Communty Policy in Jamaica

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  • Topic: Police, Crime, Law enforcement
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  • Published : January 15, 2013
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THE UNIVERSITY OF THE WEST INDIES
MONA SCHOOL OF BUSINESS AND MANAGEMENT
RESEARCH DESIGN AND MANAGEMENT FOR NATIONAL SECURITY - NS69B Dr. Noel M. Cowell

Challenges to Implementing Community Policing In Jamaica
Term Paper

Submitted By:
Bojang Yankuba Aziz
Student Number: 620037289
2013, January 2013

CHALLENGES OF IMPLEMENTING COMMUNITY POLICING IN JAMAICA
INTRODUCTION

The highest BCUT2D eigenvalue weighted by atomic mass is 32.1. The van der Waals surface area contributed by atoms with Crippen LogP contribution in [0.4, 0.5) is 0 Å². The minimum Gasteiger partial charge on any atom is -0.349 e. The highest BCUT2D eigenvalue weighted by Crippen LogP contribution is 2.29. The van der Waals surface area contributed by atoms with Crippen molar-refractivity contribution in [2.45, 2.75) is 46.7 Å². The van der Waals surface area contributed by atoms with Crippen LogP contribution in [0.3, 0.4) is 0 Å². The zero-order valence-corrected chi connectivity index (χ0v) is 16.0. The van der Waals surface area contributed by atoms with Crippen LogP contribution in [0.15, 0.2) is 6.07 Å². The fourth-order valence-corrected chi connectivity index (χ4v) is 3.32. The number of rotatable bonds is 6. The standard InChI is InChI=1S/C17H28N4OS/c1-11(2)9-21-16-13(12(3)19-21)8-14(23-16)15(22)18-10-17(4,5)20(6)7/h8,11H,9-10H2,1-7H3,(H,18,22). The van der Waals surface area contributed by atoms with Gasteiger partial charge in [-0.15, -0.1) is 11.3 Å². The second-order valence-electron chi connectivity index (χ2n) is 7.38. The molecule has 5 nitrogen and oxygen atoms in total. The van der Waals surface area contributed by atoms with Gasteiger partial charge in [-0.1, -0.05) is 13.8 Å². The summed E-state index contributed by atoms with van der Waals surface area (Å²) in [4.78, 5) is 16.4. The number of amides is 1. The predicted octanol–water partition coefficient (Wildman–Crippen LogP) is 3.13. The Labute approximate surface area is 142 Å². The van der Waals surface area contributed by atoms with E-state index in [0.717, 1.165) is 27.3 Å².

Community policing entails community partnership in creating a safe and secure environment for all, it is a model of policing whereby the people take active part in finding solutions to the problems of crime and safety in collaboration with the police. With this type of policing, the police is not seen as a stranger whose presence stands for danger and imminent hazard but as partners in development. The unfriendly nature of the relationship between the police and members of the public has enjoyed a wide coverage among scholars, and it can be said that community policing concept was introduced in reaction to this development. Needless to say then, that the problem of police-community relations is not one that will be addressed by political declarations but through sincere efforts of all stakeholders in the business of securing a safe environment for all (Ikuteyijo, 2009). The idea of policing imposed on the former British colonies by the colonial masters was calculated to foster an antagonism between the ordinary citizens and the police, Rotimi 2001 explains the reasons for the police-citizens feuds in the colonial times and notes that since the police stood as the symbol of authority, which were responsible for the enforcement of most government policies like the collection of taxes and enforcement of traffic regulations, they were usually at loggerheads with members of the public. This was the case for the Jamaica Constabulary Force (JCF) during the colonial era, Harriott 2000 described the duties of the JCF as, keeping watch by day and night, preservation of peace, detection of crime, apprehending or summoning of persons found committing any offence before a Justice of the Peace and seizing of good. Elsewhere, Harriott argue that law was viewed as a tool for controlling the “dangerous classes”, and despite the changes since independence; these are the lens through which the present laws and law enforcement are still viewed by many Harriott (2009). What is interesting to note however, is that both the community and the police keep blaming each other for this antagonistic relationship, the police blame the citizens for non-cooperation with them and for giving support to criminals and the citizens blame the police for their heavy-handed tactics and corrupt practices. Harriott acknowledged that there is some truth in all of these claims, but argued that these truths should not be used to deflect responsibility, he stressed that ownership of the crime problem is the first step that any political administration, state institution and citizen must take toward finding solutions to the problem. Despite the several reform efforts undertaken by the JCF to transform police behaviour and improve their service delivery, relationships between the JCF and citizens continue to be characterized by suspicion, prejudice, mutual disrespect, conflict and violence. It has equally been noted that it will be very difficult for any police organization to succeed in its objective of maintenance of law and order without the cooperation of the people being policed. To solve this dilemma, therefore, there must be not only a cordial relationship between the police and the citizens, but also be a working partnership between them if the laudable goals are to be achieved. For instance, Dickson (2007) has noted some impediments to the successful implementation of community policing to include internal resistance by policemen who benefited from the traditional policing and who prefer to maintain the status quo; lack of...
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